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Not long ago, when the small family farm was a key part of rural life, apple farmers relied less on chemicals and more on nature. The final products were more natural and therefore healthier. As modern agriculture started to take over, farms got bigger. Today, most of the work is done by machines, not people. Chemical fertilizers and insecticides replace nutrients and earthworms. Still, in some places, the old ways are making a comeback – and health-conscious consumers are responding.

Apples from the Filsinger’s orchard, ready to be brought into the processing facility right after they have been harvested

Filsingers Organic Farms Ltd., one of the first organic farms in all of Canada, is based in Ayton, Ontario, population 400 or so. Founded by Alvin Filsinger in the mid 1900’s, its mission was to grow apple trees organically and then to create organic apple products. Turns out that by looking backwards, Alvin was ahead of his time. On February 16, 2008, he was awarded the Lifetime Organic Hero Award by the Canadian Organic Growers for his lifelong dedication to the organic industry.

The three main products are organic apple cider vinegar, organic sweet apple cider, and organic apple sauce, and Filsingers still follows many of the same processes and recipes Alvin used decades ago.

But the story is more complicated than that. Today’s CEO Shaun Becker has kept the best of the old while introducing several key innovations to grow the company while maintaining Alvin’s emphasis on healthy food and a healthy planet.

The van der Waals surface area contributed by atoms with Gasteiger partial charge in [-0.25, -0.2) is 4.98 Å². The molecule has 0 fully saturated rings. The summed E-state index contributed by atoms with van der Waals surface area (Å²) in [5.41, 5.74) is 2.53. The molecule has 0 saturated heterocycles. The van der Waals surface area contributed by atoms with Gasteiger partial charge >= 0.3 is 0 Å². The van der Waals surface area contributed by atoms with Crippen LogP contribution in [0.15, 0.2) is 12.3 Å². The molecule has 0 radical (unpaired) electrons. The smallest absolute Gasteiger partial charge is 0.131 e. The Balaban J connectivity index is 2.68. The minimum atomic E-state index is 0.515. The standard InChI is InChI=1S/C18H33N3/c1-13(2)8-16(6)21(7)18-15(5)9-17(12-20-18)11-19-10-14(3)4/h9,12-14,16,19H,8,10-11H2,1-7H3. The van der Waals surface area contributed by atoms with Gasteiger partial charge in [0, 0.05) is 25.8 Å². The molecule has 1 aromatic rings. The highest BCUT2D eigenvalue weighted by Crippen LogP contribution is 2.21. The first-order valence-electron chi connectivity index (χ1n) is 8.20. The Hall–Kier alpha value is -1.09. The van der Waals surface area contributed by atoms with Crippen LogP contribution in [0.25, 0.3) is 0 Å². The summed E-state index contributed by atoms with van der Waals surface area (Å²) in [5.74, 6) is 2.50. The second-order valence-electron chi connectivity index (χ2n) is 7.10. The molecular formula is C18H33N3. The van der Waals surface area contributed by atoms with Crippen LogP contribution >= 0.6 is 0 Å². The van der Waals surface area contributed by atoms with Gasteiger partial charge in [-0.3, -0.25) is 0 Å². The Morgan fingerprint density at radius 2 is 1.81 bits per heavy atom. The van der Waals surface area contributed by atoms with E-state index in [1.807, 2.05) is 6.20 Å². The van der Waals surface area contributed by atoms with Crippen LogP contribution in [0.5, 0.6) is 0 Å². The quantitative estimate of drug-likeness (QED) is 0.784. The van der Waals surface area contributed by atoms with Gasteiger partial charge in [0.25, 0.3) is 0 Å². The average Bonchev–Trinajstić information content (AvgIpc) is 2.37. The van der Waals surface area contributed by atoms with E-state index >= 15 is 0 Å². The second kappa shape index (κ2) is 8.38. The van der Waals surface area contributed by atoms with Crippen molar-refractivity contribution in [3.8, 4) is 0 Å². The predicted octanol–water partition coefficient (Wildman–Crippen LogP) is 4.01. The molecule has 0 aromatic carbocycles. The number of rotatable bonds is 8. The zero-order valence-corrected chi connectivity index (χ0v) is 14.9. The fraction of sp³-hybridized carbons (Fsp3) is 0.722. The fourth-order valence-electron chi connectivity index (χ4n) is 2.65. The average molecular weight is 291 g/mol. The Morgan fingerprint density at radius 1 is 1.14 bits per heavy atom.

Shaun’s life story parallels the development of Filsingers. He grew up in the area and when he was a boy his mother worked at the company. “I knew Filsinger’s grandkids,” he recalls. “It was a great place to hang out in nature. I still remember the taste and smell of his cider. Everyone knew he made great products.”

In 2006, Alvin Filsinger, who was in his 80s, put the farm up for sale. Shaun, who had a business background, knew it had a lot of potential. “When people tried the products, they were hooked,” he says. “We wanted more people to try them.”

Shaun Becker and his brother and cousin made the leap and bought the farm. Alvin Filsinger stayed on for a year to help with the transition. “He taught us a lot,” says Shaun. “The products are essentially made the same way as in his day. Part of the holistic farming plan is making our organic apple products on site. This allows Filsingers to compost the apple pulp left over from the juicing and reapply it to the land, creating a natural fertilizer.”

Part of the process is to put the apple pulp back on the fields as compost. For organic apple cider, we finish the process in the building, using the skins for sauce.

Today, retailers rely on shiny packaging and many foods contain additives like sugar and salt, and the residues of fertilisers and pesticides. “We like to keep our products as clean and simple as possible, with nothing added, letting the natural flavour speak for itself,” says Shaun.

The farm is about 100 acres, with 65 in orchard and 15 to 20 acres left to plant. About 10 acres are the original old trees, planted more than 70 years ago.